Yesterday, Michael Hsu, Acting Comptroller of the Currency, said that regulators attracting numerous crypto licensees might be overly accommodating. During a talk at Harvard Law, he discussed the concept of bringing cryptocurrency into the regulatory perimeter.
In his view, that can mean crypto is forced to conform to current regulatory standards. Alternatively, regulation should adjust to crypto, acknowledging new possibilities.
In the early 2000s, regulators intended to shield the banking system from structured finance and shadow banking by pushing it outside the perimeter. That’s a mistake they don’t want to repeat.
However, because there are numerous regulators with different regulatory perimeters, fintechs can select one over another. In Hsu’s view, this could lead to a winner’s curse. “The line between well-adapted regulation and unduly accommodative regulation can be a blurry one,” said Hsu.
“Attracting crypto licensees and activities can be a sign that a regulator may have over-accommodated the industry.” He made no mention of any regulator in particular. But it’s hard to miss that the crypto industry strongly prefers the CFTC over the SEC.
He discussed the OCC’s Interpretive Letter issued in November 2021 requiring national banks to first request a supervisory non-objection letter before undertaking crypto activities. While the Federal Reserve introduced a similar requirement in August, Hsu and the OCC were ahead of the game.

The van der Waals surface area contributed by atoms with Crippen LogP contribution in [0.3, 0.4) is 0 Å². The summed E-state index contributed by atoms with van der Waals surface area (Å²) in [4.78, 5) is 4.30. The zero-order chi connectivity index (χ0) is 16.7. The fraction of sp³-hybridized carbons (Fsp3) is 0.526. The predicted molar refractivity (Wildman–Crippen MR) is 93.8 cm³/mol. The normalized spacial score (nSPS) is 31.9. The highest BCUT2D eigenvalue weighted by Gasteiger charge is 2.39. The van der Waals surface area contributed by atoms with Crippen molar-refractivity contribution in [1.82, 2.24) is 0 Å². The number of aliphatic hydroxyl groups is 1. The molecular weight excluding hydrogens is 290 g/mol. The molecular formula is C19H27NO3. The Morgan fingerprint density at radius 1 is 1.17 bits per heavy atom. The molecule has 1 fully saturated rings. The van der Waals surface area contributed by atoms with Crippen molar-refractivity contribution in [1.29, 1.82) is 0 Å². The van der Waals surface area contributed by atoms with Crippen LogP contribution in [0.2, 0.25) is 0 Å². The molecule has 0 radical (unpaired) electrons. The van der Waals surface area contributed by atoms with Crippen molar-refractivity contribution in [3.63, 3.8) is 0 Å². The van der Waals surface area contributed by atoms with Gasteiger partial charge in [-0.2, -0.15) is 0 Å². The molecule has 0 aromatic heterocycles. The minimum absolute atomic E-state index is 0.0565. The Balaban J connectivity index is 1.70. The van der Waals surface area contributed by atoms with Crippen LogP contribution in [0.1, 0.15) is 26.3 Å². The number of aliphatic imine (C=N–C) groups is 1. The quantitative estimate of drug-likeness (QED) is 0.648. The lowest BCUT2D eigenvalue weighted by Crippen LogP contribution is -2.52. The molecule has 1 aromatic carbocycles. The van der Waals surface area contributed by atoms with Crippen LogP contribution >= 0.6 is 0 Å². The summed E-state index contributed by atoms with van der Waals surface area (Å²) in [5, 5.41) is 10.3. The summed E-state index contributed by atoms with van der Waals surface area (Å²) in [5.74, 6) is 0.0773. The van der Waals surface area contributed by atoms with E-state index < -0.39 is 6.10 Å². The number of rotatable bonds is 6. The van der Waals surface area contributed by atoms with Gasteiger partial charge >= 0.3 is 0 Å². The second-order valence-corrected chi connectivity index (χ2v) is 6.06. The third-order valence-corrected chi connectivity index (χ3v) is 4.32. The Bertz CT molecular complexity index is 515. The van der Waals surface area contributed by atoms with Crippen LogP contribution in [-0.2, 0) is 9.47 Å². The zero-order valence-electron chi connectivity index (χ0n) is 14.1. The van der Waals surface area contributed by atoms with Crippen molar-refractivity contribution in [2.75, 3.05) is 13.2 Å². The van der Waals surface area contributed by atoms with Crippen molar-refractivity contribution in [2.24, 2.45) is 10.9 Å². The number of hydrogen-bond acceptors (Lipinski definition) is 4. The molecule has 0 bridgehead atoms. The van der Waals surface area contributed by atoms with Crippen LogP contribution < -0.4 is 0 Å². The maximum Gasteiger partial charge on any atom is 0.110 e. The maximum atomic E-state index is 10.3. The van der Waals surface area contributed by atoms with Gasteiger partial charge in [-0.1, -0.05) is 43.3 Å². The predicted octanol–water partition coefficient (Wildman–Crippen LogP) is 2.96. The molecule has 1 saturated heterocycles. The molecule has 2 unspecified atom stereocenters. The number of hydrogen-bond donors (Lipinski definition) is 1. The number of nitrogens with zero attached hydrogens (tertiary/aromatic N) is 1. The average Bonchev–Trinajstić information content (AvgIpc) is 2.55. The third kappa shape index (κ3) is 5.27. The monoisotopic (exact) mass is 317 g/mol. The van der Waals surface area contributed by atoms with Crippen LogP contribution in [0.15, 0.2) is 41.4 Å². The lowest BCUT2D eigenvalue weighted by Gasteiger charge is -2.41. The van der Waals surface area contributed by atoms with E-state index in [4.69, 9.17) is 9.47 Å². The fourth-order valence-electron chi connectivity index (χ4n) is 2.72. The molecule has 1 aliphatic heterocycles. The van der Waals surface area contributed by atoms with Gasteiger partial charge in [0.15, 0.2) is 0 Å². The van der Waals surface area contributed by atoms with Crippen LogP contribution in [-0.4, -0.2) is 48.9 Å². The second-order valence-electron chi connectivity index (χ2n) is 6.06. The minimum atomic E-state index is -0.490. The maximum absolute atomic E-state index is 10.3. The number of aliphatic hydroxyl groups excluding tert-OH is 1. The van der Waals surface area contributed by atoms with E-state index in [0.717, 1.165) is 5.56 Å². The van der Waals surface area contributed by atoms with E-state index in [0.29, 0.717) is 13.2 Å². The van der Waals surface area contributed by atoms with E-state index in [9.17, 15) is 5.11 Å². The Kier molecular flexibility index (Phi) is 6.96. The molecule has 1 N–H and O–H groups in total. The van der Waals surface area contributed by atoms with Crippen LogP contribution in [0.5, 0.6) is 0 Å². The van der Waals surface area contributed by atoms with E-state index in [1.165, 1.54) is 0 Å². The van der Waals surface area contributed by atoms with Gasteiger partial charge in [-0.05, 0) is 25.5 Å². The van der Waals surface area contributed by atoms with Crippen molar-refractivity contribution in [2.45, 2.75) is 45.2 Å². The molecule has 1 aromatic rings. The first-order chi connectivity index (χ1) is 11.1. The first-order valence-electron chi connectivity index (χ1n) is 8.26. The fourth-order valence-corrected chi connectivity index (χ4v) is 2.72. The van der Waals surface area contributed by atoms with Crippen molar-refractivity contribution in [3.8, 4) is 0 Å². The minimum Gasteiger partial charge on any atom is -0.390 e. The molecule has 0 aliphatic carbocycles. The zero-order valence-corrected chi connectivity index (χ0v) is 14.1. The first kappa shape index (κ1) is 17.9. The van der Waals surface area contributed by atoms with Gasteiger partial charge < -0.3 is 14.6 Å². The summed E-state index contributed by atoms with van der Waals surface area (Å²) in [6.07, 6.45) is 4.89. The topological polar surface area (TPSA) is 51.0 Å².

With banks coming to the OCC regarding their digital assets activities, the regulator has a clearer view of where supervisors need to take steps in the near term.
The first is managing liquidity risk for deposits from crypto-asset companies, including stablecoin issuers. We’re guessing he means the risk of rapidly withdrawing substantial deposits.
The other two areas are crypto trade facilitation and crypto custody. Apparently, interagency efforts are advanced on the first two, but surprisingly, not on custody.
He warned that the crypto industry might want to hold the champagne until they read the fine print on these points. And he gave a hint about the OCC’s approach.
Regarding safeguarding the banking system and protecting customers, “Guardrails and gates can help to achieve that,” said Hsu. “The more novel and riskier an activity, the tighter a bank’s limits and controls need to be to meet supervisory expectations. The converse is also true.”